Architectural journey of discovery
Peppe Giacomazza has become a well-known resident of Flanders. He made his name with La Botte, his Italian restaurant in Genk, Belgium, that serves top-flight Italian food. Not long ago he opened his second restaurant, Peppe’s, barely 50 metres from La Botte. It is an entirely different concept, but of course it features the same delicious Italian dishes, because Peppe himself dons his apron and strides to and fro between the restaurants.
Massimo Pignanelli of UAU collectiv designed the interior. ‘A common feature of all our architectural designs is that we don’t want to reveal everything immediately. We want the user to go on a journey of discovery through a building. Walking from room to room, the visitor experiences different atmospheres. Furniture and the products on display, as well as the materials used, such as the 15 x 15 centimetre Murals Blend and Scenes tiles, contrasting sharply with the concrete floors and walls, all make their own contribution.’
‘Our firm of architects works for a range of sectors in the Netherlands and abroad. We design exclusive homes and catering establishments, draw up master plans, carry out project development, and also design interiors such as at Peppe’s. That varied range of different daily tasks means we can always approach our work in a different way. That has an inspiring effect. At UAU we never start work immediately. First we listen to the clients. We genuinely make time for that, because we want to provide the right answer and in each case offer them more than they actually ask for. Even if we do so unconsciously, we always pursue something new, something different. In our view, every question deserves a different answer. In that sense we have no specific signature. We don’t want to copy ourselves. In fact, that attitude is precisely what I experience from Mosa. Those people listen to their customers and share ideas. They win them over with their approach and feeling for design. They develop a tailor-made solution for each customer and go the extra mile in delivering their service. That’s where we see eye to eye with them; we apply the same fundamentals in our approach to clients.’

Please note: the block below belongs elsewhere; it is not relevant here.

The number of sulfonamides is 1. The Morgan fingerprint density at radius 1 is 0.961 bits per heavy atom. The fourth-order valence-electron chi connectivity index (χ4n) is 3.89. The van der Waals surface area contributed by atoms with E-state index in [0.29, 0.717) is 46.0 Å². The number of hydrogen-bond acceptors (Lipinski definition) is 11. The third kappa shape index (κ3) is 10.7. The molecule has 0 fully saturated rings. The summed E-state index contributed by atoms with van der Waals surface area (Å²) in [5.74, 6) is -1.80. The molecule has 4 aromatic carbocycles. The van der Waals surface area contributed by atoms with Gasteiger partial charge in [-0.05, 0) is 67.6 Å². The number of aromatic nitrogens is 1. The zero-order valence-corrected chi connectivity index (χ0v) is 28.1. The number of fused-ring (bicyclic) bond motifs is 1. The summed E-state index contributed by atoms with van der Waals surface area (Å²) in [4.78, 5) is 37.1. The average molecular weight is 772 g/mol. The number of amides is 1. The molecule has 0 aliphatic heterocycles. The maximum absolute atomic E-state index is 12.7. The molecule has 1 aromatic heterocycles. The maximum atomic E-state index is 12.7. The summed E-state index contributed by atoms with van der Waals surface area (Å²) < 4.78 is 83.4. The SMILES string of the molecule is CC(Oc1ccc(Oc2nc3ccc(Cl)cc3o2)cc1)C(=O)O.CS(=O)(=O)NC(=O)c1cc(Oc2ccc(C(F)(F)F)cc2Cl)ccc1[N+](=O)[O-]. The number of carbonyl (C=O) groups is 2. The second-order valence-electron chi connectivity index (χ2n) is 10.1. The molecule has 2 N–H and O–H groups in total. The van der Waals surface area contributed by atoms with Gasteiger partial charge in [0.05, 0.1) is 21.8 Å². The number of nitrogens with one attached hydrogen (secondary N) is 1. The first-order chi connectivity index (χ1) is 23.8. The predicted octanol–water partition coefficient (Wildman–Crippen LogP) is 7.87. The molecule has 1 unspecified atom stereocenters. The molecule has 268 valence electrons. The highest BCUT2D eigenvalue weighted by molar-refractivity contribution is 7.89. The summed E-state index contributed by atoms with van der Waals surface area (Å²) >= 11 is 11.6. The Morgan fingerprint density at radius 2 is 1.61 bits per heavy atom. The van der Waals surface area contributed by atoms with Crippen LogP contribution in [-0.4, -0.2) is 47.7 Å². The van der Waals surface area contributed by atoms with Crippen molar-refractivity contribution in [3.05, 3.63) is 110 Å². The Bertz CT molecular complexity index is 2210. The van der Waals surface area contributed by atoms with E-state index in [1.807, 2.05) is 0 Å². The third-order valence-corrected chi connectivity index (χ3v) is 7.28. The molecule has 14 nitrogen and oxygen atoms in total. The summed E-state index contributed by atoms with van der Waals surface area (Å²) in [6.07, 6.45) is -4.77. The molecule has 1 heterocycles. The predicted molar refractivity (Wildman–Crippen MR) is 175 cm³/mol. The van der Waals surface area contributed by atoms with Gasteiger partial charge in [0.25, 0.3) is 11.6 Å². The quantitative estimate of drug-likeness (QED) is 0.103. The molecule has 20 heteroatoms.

‘Peppe Giacomazza’s concept is very distinctive and based on the homeliness of an Italian family. It’s a bistro, a brasserie, where you enter and are welcomed into a kind of living room. It’s a place where you can also buy the products which Peppe himself uses in his kitchen and which you can therefore also eat there. From the living room you move through to the central part, the focal point of every Italian house – the kitchen. It’s the place where everything happens and where the whole family comes together, to talk and share joys and sorrows. Behind the show kitchen, where you see the chefs at work behind glass with an undulating relief, is the dining area, the final destination. By making the kitchen central, each area, and of course each guest, is permanently in contact with what’s happening in the restaurant. They form part of the whole. It’s a connecting element.’
Architecture is a sideshow
‘The starting point for Peppe’s was that I wanted to create a sober black, white, and grey framework. After all, Italian products are very colourful. The white pasta with the red tomato sauce and the green basil, wine with its labels…that already brings in a lot of colour and vibrancy, so you shouldn’t impose yet more variety. It will just become chaotic. By designing a calm environment, it was possible to add accents with the tiles, coloured chairs, and products on sale. I believe that’s what it should all be about; what a business has to offer should be at the centre. It shouldn’t be about the architecture. Architecture is a sideshow, a setting that showcases those products. Or as a guest at the opening said to me, “From something very new, you’ve made something very old.” That’s a nice compliment; the perception that something’s already been in use for 100 years. That it belongs, and is natural and supportive.’